I’d encourage you to (when the quarantine ends) pursue some new hobbies and meet new people. Travel if you can afford to. Join a club or get a dog. It will enhance your writing experience to get out and experience life to its fullest. “Diving into your craft” isn’t going to resolve the issue.

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I’m on board with adopting an animal from a shelter. I know a dog will give you unconditional love and be happy to see you all the time. Take time to play with a cat to get a sense of their personality.

Seriously. I don’t know what I would do without my cats. They depend on me, and they comfort me. They may not be the most cuddliest cats but they love me.

Anyway, I know what you mean about feeling lonely even though you feel so accomplished when writing. We find joy in writing, but once we stop writing or take a break, the realities of the real world still need your attention.

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Another hobby is always helpful too and surrounding yourself with like minded people is always a good idea.

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I just read your bio. You visited North Carolina in the summer? I’m so jealous. I want to visit that state someday.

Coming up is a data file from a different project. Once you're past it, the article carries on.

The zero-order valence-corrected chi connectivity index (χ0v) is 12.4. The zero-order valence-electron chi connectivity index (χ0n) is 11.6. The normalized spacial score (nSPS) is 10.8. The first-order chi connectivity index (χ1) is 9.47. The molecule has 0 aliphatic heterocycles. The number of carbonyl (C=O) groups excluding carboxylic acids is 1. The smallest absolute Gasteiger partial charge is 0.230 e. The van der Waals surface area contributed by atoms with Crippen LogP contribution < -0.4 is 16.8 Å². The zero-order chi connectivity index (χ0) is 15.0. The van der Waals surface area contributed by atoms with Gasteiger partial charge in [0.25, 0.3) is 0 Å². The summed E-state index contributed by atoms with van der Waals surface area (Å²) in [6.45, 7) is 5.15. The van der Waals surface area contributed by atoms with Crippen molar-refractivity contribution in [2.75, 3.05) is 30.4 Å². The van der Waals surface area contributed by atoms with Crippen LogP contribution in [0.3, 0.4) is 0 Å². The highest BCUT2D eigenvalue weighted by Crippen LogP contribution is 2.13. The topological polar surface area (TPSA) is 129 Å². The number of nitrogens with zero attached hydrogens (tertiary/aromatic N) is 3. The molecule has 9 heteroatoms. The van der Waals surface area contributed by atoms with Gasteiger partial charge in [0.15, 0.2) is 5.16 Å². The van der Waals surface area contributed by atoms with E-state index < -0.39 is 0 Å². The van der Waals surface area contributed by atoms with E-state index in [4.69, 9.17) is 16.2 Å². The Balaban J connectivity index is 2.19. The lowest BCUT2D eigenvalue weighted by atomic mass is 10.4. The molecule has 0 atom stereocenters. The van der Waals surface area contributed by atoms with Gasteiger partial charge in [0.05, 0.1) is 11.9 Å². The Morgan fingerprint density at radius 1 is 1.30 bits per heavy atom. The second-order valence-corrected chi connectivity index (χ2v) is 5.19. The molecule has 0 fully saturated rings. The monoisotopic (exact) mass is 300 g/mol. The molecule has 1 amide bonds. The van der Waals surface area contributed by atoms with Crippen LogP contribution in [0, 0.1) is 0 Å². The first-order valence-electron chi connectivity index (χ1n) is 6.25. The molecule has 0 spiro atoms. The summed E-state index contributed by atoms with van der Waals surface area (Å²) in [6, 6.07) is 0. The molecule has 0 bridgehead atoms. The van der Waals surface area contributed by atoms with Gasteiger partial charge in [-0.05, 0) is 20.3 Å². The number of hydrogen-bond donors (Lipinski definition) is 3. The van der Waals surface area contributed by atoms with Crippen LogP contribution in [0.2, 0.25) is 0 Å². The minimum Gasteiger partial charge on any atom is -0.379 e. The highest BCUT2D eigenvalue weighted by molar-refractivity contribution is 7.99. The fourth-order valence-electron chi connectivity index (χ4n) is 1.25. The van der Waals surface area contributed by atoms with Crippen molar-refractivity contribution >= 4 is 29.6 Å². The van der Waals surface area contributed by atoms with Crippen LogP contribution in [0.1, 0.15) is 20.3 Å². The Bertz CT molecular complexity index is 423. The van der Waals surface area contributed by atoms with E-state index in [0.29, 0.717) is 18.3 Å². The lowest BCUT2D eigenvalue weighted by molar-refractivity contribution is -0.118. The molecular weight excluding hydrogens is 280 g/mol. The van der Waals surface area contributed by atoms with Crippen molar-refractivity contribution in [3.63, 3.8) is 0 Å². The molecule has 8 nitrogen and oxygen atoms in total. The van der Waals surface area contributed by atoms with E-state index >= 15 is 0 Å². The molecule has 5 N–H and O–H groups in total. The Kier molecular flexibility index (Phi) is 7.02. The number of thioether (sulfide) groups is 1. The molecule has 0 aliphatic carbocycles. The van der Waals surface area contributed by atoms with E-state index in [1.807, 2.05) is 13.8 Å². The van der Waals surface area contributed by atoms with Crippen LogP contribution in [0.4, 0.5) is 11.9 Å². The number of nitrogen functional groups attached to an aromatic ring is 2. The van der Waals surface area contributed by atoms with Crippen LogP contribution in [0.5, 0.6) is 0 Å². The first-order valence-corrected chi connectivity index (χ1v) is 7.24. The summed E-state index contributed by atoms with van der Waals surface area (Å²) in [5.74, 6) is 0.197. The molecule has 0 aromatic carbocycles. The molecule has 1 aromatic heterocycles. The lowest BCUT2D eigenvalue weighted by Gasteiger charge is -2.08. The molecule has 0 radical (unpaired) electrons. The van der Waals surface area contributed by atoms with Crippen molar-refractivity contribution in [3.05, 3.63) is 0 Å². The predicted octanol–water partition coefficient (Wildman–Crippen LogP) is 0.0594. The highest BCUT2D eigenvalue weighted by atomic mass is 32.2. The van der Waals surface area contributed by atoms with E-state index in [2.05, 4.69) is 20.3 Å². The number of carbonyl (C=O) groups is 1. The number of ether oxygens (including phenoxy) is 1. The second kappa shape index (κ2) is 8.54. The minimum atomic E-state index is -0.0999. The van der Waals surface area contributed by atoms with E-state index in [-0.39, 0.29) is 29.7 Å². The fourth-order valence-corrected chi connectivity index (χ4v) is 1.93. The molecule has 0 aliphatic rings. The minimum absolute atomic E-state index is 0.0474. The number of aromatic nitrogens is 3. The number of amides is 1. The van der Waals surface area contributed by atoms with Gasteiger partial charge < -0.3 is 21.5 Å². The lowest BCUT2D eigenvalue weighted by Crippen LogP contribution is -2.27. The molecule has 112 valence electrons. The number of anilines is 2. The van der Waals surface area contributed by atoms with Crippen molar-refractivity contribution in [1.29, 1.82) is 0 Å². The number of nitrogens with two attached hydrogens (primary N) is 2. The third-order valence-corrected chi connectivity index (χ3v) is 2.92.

THIIIIISSSS :tired_face::ok_hand:t4::ok_hand:t4:

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Wow, I wasn’t expecting this much response. Thanks for the support, everyone. I’m still a kid, mind you, I don’t have too much control as to whether I can have a pet or not. My family does have a cat, she just isn’t too fond of me. As for the hobbies part, ordinarily I’m out hiking around Durham in my free-time, I’m planning to walk from Connecticut to Maine this summer, but the quarantine has disrupted my routines a little…

I need to find something to fill the time, I know. I don’t have too many friends anymore, but perhaps I should look into this community a bit more. I’ve always struggled to navigate Wattpad, sometimes it’s difficult to find skilled authors that aren’t quite established yet that are writing anything in my genre.